Every year Humboldt Wildlife Care Center admits nearly 100 gulls of various species. Many of these gulls are injured beyond all help but a humane end to their suffering. The most common causes of injuries to gulls are trucks and cars, and the most dangerous place, it seems, are the parking lots of area shopping centers.
It seems strange that parking lots would be the most dangerous, since traffic in lots is already very slow, the presence of children and people pushing carts would make driver’s more aware and able to avoid collisions with gulls and other birds. Of course, we’ve all witnessed the sad fact of young men trying to run down pigeons and gulls in parking lots with their vehicles. Purposefully trying to hit wild animals with a vehicle is an act of senseless cruelty and a troubling sign. While we don’t know if many of the gulls we treat suffered intentional cruelty, whenever we admit an animal found in a parking lot, we wonder even if we’ll never know. What we do know is that a large number of those gulls don’t make it.
A few days ago, however, we admitted a Ring-Billed Gull (Larus delawarensis) who’d been found on the ground, barely able to move, unable to stand in the parking lot for a shopping center on Broadway Avenue in Eureka. At first we were concerned that the gull had been hit hard enough to fracture his or her spine. But both feet were responsive to touch.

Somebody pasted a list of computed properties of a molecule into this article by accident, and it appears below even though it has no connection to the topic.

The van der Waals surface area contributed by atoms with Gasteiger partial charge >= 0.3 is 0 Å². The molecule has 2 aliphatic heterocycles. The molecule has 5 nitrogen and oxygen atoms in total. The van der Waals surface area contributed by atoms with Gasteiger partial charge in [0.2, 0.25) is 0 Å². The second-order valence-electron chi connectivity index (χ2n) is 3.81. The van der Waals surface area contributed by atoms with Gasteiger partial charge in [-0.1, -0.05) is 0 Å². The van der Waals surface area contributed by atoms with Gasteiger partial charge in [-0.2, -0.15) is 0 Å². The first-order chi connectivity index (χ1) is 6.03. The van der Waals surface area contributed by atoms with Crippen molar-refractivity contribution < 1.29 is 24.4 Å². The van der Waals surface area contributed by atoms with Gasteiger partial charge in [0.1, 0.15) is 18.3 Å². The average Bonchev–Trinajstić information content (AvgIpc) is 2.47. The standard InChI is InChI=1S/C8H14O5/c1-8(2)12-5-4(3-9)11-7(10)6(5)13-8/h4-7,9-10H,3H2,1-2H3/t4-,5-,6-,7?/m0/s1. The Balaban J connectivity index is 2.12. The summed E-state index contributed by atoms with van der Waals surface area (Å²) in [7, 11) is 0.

With no palpable fractures, we assumed either acute toxicity, or a collision that had cause swelling. Treated with fluids and anti-inflammatory medicine, the gull soon was standing again.
Recovery was fast. After a few days in our aviary, the gull was flying very well and ready for freedom. The following photos are in sequence from the today’s release. The gull leapt from the carrier and never touched the ground…
A nice way to end a challenging year! A gull’s second chance in a dangerous world!
Your support means that this gull, one of the last patients released in 2017, who would’ve died last week, vulnerable and wounded on an acre of pavement where people stash their cars while shopping for trinkets, an all too common fate, instead is flying above Humboldt Bay, free right now, using a second chance that your generosity provided. Our human-built world takes little heed of our wild neighbors. Your support helps fix that problem, case by case, one wild neighbor at a time.
Thank you for supporting our work in 2017. From all of us at HWCC/BAX Have a wonderful and safe New Year’s Eve and we’ll see you tomorrow, as we enter 2018 with an open door for our wild neighbors. Thank you.
photos: Bird Ally X/ Laura Corsiglia